With rebalancing, less is more

By Atul Tiwari | May 2, 2013 | Last updated on May 2, 2013
3 min read

As part of portfolio construction, advisors can help clients develop a rebalancing strategy that addresses the following:

  • how frequently the portfolio should be monitored;
  • how far an asset allocation should be allowed to deviate from its target before it’s rebalanced; and
  • whether periodic rebalancing should restore

a portfolio to its target or a close approximation.

How frequent and far

Our research emphasizes that rebalancing once or twice a year—and only when a portfolio has wandered from its target by at least 5%—produces absolute return/risk results close to those resulting from more frequent, complicated and time-consuming rebalancing.

We reached this conclusion after conducting a historical analysis from 1926 through 2009 on the performance of several hypothetical portfolios (see “Impact of rebalancing,” below). We compared the risk-and-return characteristics produced relative to a target asset allocation of 60% equities and 40% bonds. The target allocation was rebalanced monthly, regardless of the allocation drift (there was a 0% minimum rebalancing threshold).


Monitoring frequency Monthly Monthly Monthly Monthly Quarterly Quarterly Quarterly Annually Annually Annually Never
Minimum rebalancing threshold 0% 1% 5% 10% 1% 5% 10% 1% 5% 10% None
Average equity allocation 60.1% 60.1% 61.2% 61.6% 60.2% 60.9% 62.6% 60.5% 60.7% 63.0% 84.1%
Costs of rebalancing
Annual turnover 2.7% 2.3% 1.7% 1.3% 2.2% 1.7% 1.5% 1.7% 1.6% 1.4% 0.0%
Number of rebalancing events 1,008 389 58 20 210 50 21 72 28 15 0
Absolute framework
Average annualized return 8.5% 8.5% 8.6% 8.8% 8.7% 8.9% 8.6% 8.6% 8.6% 8.7% 8.1%
Volatility 12.1% 12.1% 12.2% 12.2% 12.2% 12.1% 12.3% 11.9% 11.8% 12.1% 14.4%

Notes: This illustration does not represent the return on any particular investment. It assumes a portfolio of 60% stocks/40% bonds. All returns are in nominal U.S. dollars. There were no new contributions or withdrawals. Dividend payments were reinvested in equities; interest payments were reinvested in bonds. There were no taxes. All statistics were annualized.

Sources: Vanguard’s calculations, using data from Standard & Poor’s, Wilshire, MSCI, Citigroup, and Barclays Capital.

A portfolio rebalanced more often, either because it was monitored more frequently or because it had tighter rebalancing thresholds, tracked the target asset allocation more closely. However, the magnitude of the differences in the average annualized returns and volatility was relatively insignificant.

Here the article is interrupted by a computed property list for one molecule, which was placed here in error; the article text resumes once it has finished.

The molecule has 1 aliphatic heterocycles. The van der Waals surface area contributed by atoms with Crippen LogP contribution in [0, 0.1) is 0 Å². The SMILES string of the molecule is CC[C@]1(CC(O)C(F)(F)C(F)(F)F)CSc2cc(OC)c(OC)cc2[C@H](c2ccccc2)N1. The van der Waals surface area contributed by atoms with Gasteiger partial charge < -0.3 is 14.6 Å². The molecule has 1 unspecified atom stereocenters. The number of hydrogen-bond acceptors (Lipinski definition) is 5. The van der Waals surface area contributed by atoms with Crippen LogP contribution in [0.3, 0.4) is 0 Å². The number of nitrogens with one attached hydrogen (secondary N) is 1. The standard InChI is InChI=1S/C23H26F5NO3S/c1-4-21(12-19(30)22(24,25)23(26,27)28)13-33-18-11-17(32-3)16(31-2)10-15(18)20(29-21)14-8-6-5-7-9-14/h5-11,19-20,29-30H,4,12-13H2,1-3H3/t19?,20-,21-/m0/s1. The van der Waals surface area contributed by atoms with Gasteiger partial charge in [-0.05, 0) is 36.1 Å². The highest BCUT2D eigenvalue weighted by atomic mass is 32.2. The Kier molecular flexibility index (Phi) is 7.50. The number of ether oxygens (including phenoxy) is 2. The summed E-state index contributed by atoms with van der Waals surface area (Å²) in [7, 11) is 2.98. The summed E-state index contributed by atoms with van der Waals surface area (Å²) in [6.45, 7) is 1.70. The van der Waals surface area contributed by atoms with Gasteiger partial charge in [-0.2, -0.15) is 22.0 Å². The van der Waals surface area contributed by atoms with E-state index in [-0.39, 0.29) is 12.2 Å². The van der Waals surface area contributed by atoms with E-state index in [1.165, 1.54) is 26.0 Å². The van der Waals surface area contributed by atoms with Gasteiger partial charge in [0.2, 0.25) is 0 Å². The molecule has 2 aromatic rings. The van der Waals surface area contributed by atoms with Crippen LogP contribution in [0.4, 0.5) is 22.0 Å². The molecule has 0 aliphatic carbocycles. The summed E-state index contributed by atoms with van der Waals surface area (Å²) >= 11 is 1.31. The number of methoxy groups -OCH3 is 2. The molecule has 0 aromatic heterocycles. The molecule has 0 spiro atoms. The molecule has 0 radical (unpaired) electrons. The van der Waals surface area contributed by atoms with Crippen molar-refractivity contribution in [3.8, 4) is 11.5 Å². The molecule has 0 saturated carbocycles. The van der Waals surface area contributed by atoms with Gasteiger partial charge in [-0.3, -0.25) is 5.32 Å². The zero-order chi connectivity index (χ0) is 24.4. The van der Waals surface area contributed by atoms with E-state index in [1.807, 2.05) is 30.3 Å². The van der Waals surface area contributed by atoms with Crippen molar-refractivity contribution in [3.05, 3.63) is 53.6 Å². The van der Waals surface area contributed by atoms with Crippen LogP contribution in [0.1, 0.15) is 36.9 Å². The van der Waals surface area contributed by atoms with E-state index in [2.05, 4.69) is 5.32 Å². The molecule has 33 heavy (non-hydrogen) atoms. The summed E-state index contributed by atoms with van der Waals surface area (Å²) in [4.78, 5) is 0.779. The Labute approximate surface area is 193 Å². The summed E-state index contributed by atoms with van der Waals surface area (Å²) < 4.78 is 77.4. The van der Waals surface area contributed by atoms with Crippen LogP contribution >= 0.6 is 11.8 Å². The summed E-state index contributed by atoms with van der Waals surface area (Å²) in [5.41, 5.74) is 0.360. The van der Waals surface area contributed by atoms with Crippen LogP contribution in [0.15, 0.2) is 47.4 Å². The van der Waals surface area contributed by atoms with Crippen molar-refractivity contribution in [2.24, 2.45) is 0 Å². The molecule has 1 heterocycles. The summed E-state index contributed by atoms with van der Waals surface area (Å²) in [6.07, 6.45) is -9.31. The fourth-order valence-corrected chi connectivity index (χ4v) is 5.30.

In addition, a rebalancing strategy that included monthly monitoring and 1% thresholds was more costly to implement (an average of 389 rebalancing events, with annual portfolio turnover of 2.3%) than one that included annual monitoring and 10% rebalancing thresholds (an average of 15 rebalancing events and annual portfolio turnover of 1.4%). In our analysis, the number of rebalancing events and the annual turnover were proxies for costs; actual costs depend on a portfolio’s unique transaction costs and taxes.

Although this analysis implies portfolios rebalanced more frequently track the target asset allocation more closely, it also suggests the cost may limit the optimal number of rebalancing events. Transaction costs and taxes detract from the portfolio’s returns, potentially undermining the risk-control benefits of some rebalancing strategies.

Rebalancing once or twice a year can be useful, and for many investors, there’s little value in making it more complicated.

Target asset allocation

The decision to rebalance either to the target asset allocation or to some intermediate allocation short of the target depends primarily on the type of rebalancing cost involved.

When trading costs are mainly fixed and independent of the size of the trade—time spent, for example—rebalancing to the target allocation is optimal because it reduces the need for further transactions.

On the other hand, when trading costs are mainly proportional to the size of the trade—as with commissions and taxes—rebalancing to the closest boundary is optimal, minimizing the size of the transaction. If both types of cost exist, the optimal strategy is to rebalance to some intermediate point.

Setting expectations

A rebalancing plan gives advisors an opportunity to revisit—and potentially reset—client expectations. It offers a good opportunity to discuss how clients concerned about a bond bubble can use bonds to offset stock volatility. It also offers an opportunity to challenge current equities assumptions.

The long-term median nominal return for global equity markets is hovering between 6% and 9%, below historical averages. But after adjusting for potential inflation, we estimate a 50% likelihood that global equities will realize their post-1926 real return average of 9.93% over the next decade. This outlook for the global equity risk premium may surprise some investors in light of the economic outlook and low-rate environment.

Atul Tiwari is managing director of Vanguard Investments Canada.

Atul Tiwari